The three other lawsuits — two by Colorado residents upset about marijuana businesses moving nearby and one by several Colorado sheriffs who believe marijuana legalization forces them to violate their oath of office — are pending in federal district court in Denver.


source: The Denver Post



Colorado Asks Supreme Court To Toss Cannabis Lawsuit Filed By Nebraska, Oklahoma


The Colorado Attorney General's Office on Friday asked the U.S. Supreme Court to throw out a lawsuit filed by Nebraska and Oklahoma that contends Colorado's legalization of marijuana is causing an increase in drug crimes in their states.


Attorney General Cynthia Coffman (pictured left) wrote in a brief filed with the high court that the lawsuit's aim to stop Colorado from regulating its recreational marijuana industry is a "dangerous" move that would leave "legalization intact" while neutering the state's ability to police businesses. The court should dismiss the lawsuit, Coffman said.


"Nebraska and Oklahoma concede that Colorado has power to legalize the cultivation and use of marijuana -- a substance that for decades has seen enormous demand and has, until recently, been supplied exclusively through a multi-billion-dollar black market," Coffman wrote. "Yet the Plaintiff States seek to strike down the laws and regulations that are designed to channel demand away from this black market and into a licensed and closely monitored retail system."


Nebraska Attorney General Jon Bruning and Oklahoma Attorney General Scott Pruitt filed the lawsuit in December, alleging that Colorado's legalization of marijuana caused a surge of marijuana trafficking in their states and “created a dangerous gap in the federal drug control system."


The states seek to overturn Colorado's voter-approved marijuana law, arguing that federal law should take precedence over state law. Because marijuana remains illegal under federal law, Colorado's legalization is unconstitutional, the suit contends.


States that have legalized marijuana, for recreational or medical purposes, rely on guidance from Attorney General Eric Holder's office urging federal prosecutors to refrain from targeting state-legal marijuana operations.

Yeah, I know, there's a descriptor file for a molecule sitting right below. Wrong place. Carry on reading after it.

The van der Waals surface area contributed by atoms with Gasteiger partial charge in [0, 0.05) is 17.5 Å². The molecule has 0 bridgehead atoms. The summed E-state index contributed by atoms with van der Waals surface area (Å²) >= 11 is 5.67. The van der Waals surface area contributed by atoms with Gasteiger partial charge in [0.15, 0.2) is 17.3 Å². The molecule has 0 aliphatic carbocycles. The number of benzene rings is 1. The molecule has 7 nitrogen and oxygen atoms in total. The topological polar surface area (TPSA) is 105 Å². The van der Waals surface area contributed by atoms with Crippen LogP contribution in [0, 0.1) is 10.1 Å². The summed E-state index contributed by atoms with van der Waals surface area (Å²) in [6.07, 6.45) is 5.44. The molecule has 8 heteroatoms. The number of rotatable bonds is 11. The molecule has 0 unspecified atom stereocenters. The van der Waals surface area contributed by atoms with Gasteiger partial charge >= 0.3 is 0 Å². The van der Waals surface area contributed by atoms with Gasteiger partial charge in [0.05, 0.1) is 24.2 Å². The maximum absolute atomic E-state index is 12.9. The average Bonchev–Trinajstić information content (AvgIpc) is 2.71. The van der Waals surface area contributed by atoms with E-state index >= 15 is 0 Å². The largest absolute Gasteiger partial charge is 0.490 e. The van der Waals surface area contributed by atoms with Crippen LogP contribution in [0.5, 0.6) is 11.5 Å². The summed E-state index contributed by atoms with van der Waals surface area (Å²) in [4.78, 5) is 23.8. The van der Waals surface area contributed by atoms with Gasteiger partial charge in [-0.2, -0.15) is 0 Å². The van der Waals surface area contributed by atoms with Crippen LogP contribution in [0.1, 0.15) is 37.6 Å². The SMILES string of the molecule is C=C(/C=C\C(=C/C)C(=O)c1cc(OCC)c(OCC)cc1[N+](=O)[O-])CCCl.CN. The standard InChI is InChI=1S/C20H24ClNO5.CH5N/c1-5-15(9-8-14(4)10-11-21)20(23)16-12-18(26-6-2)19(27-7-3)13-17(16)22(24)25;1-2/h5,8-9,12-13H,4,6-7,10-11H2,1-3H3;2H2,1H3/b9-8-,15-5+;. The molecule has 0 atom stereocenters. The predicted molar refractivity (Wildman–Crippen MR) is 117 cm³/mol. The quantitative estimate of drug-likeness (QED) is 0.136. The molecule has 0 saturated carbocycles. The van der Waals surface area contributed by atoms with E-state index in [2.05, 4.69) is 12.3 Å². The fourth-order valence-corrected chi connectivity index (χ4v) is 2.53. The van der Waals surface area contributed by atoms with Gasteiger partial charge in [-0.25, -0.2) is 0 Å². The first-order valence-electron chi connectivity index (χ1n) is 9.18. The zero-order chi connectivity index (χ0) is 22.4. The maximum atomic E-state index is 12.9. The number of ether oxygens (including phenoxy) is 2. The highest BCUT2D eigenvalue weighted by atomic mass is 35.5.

Washington state Attorney General Robert Ferguson and Oregon Attorney General Ellen Rosenblum jointly filed a "friend of the court" brief on Friday in support of Colorado, urging the court to reject the challenge. Washington voters legalized recreational marijuana the same year as Colorado, 2012. Oregon voters approved a similar measure in 2014, along with voters in Alaska and Washington, D.C.


“I am disappointed that Nebraska and Oklahoma took this step to interfere with Colorado’s popularly enacted initiative to legalize marijuana,” Ferguson said in a statement. “I filed this brief to protect Washington’s interests and the will of Washington’s voters from interference by other states."


Nebraska and Oklahoma have two weeks to respond to Colorado's filing. The Supreme Court has not yet decided whether it will accept the case.


Tom Angell, chairman of drug policy reform group Marijuana Majority, said the "misguided lawsuit" threatens to put Colorado's marijuana market "back into the hands of violent drug cartels and gangs" if it succeeds.


"If they really want to stop illicit trafficking and cut enforcement costs, as they say in their lawsuit, they too will move to end prohibition one day," Angell said of Oklahoma and Nebraska.


The lawsuit is one of at four that have been filed against Colorado over its marijuana laws. This month, sheriffs from Colorado, Nebraska and Kansas filed a lawsuit claiming that Colorado's marijuana law creates a "crisis of conscience" for law enforcers by forcing them to uphold state law that contradicts federal laws. Two other lawsuits were filed in February, arguing that Colorado marijuana businesses violate federal racketeering laws.


source: The Huffington Post



Current Legal Status of Cannabis in the United States

source: Wikipedia